The app checks with DJI to see if updates are available and/or required. It most likely wouldn't be able to force an update out of range of WiFi and cell networks, although if you used the app before you went backpacking and gave it a chance to learn about the update it might disable the drone after the warnings run out.

DJI has done forced updates a lot. I think it saves them compatibility testing between different versions of the app and the drone firmware. Forced updates are also done because it keeps them and drone users in compliance with new or updated laws.

I have found it inconvenient, but not enough to stop flying.
 
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kingpushup

macrumors regular
Jun 24, 2013
222
234
Since when does the military make our laws? My DJI Mavic is working just fine. And why are you making these assumptions without facts?

You assume I think military makes laws? I merely note that military is concerned. you can choose to be concerned or not.

You note that your drone is mechanically holding up. That was not military’s main concern, but such a happy funny laugh I had reading this bit. Happy for your well maintained device.

Did I make assumptions about MacRumors? Nope, just properly identified it as a fluff because the article:

1. Leads by parrotting dji’s baseless claim of battery improvement yet article neither notes a journalistic follow-up nor has assigned significance to the lack of numbers, and

2. Omits any reference to the military concern that is pretty big news.

This is textbook ‘soft promotion’ however one does not want to assume. No proper journalist worth a salt will assume conspiracy, dear colleague. Rather, I asked the question ‘whether’ this article was promotional. MC can update article to clarify if financial incentive or none and to show due diligence on points 1 and 2 (above).

Good questions you have. What do they say: Discussion delves, dispells rumor (maybe, but sure there are exceptions, too).

Anyway, hope you are having a good week.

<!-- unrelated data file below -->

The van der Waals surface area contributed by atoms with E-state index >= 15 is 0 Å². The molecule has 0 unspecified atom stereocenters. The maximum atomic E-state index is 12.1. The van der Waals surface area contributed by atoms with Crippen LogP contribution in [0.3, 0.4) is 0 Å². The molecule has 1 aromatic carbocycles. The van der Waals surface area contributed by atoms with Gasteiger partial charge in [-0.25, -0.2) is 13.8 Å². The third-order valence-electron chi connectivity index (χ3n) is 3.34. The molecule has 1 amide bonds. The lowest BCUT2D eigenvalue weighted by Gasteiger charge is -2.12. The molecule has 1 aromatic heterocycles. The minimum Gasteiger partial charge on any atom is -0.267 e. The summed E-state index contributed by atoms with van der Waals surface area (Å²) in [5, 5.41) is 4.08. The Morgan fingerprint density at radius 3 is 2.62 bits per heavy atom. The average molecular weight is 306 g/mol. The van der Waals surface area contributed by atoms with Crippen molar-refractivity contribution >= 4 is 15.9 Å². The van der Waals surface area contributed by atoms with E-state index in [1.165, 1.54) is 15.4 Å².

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HacKage

macrumors 6502
May 14, 2010
479
822
You assume I think military makes laws? I merely note that military is concerned. you can choose to be concerned or not.
...
...
...
2. Omits any reference to the military concern that is pretty big news.

Unless you're using your DJI drones on missions where giving up your location may lead to the loss of lives or a third party hacking your drone and seeing what you and your base (back yard) look like, really why should Joe Bloggs have the same concerns that the military has?!
 
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kingpushup

macrumors regular
Jun 24, 2013
222
234
Unless you're using your DJI drones on missions where giving up your location may lead to the loss of lives or a third party hacking your drone and seeing what you and your base (back yard) look like, really why should Joe Bloggs have the same concerns that the military has?!

Haha ikr but remember google street-view cars? Drones may gather video schematics, key audio conversations, router information, and unhashed data that can be hashed later into information via certain keys.

But Joe Bloggs is 99% safe, right, because what does s/he have on his home router or cell phone that’s so valuable? So he drones, feels safe, and he sees a bit...

Meanwhile DJI can gather tons because, Why and where does JB fly? Because he gets excitement by flying downtown ... or to see a new Apple building ... or to see into buildings surrounded by a street-level fence. VIP-ish stuff.

So, what’s at risk is local government maybe, a neighborhood employer and infrastructure or utilities ... and in-roads here can gain access up the food chain.

However, JB should get to decide as an informed citizen because MC should have diligently provided context. This is why MC gets 4th-Branch protections as a journalist - to research, consolidate and deliver information to individual citizens.